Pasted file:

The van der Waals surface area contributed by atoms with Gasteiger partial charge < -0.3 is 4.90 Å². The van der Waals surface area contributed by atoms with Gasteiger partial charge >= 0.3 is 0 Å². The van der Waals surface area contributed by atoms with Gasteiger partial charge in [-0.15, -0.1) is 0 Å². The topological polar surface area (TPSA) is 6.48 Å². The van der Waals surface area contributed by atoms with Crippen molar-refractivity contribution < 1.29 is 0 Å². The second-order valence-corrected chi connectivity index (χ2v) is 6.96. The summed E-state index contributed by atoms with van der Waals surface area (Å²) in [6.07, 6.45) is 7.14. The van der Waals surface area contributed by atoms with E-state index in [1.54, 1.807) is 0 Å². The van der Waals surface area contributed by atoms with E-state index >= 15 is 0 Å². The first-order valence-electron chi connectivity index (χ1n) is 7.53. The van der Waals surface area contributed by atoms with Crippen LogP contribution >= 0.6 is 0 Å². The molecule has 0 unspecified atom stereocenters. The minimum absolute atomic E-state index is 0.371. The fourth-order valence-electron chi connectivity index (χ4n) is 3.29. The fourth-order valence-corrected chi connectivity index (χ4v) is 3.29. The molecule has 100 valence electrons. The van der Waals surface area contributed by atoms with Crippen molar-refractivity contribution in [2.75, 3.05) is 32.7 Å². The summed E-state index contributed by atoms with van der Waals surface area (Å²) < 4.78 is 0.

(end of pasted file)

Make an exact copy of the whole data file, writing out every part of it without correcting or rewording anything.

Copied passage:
The van der Waals surface area contributed by atoms with Gasteiger partial charge < -0.3 is 4.90 Å². The van der Waals surface area contributed by atoms with Gasteiger partial charge >= 0.3 is 0 Å². The van der Waals surface area contributed by atoms with Gasteiger partial charge in [-0.15, -0.1) is 0 Å². The topological polar surface area (TPSA) is 6.48 Å². The van der Waals surface area contributed by atoms with Crippen molar-refractivity contribution < 1.29 is 0 Å². The second-order valence-corrected chi connectivity index (χ2v) is 6.96. The summed E-state index contributed by atoms with van der Waals surface area (Å²) in [6.07, 6.45) is 7.14. The van der Waals surface area contributed by atoms with E-state index in [1.54, 1.807) is 0 Å². The van der Waals surface area contributed by atoms with E-state index >= 15 is 0 Å². The first-order valence-electron chi connectivity index (χ1n) is 7.53. The van der Waals surface area contributed by atoms with Crippen LogP contribution >= 0.6 is 0 Å². The molecule has 0 unspecified atom stereocenters. The minimum absolute atomic E-state index is 0.371. The fourth-order valence-electron chi connectivity index (χ4n) is 3.29. The fourth-order valence-corrected chi connectivity index (χ4v) is 3.29. The molecule has 100 valence electrons. The van der Waals surface area contributed by atoms with Crippen molar-refractivity contribution in [2.75, 3.05) is 32.7 Å². The summed E-state index contributed by atoms with van der Waals surface area (Å²) < 4.78 is 0.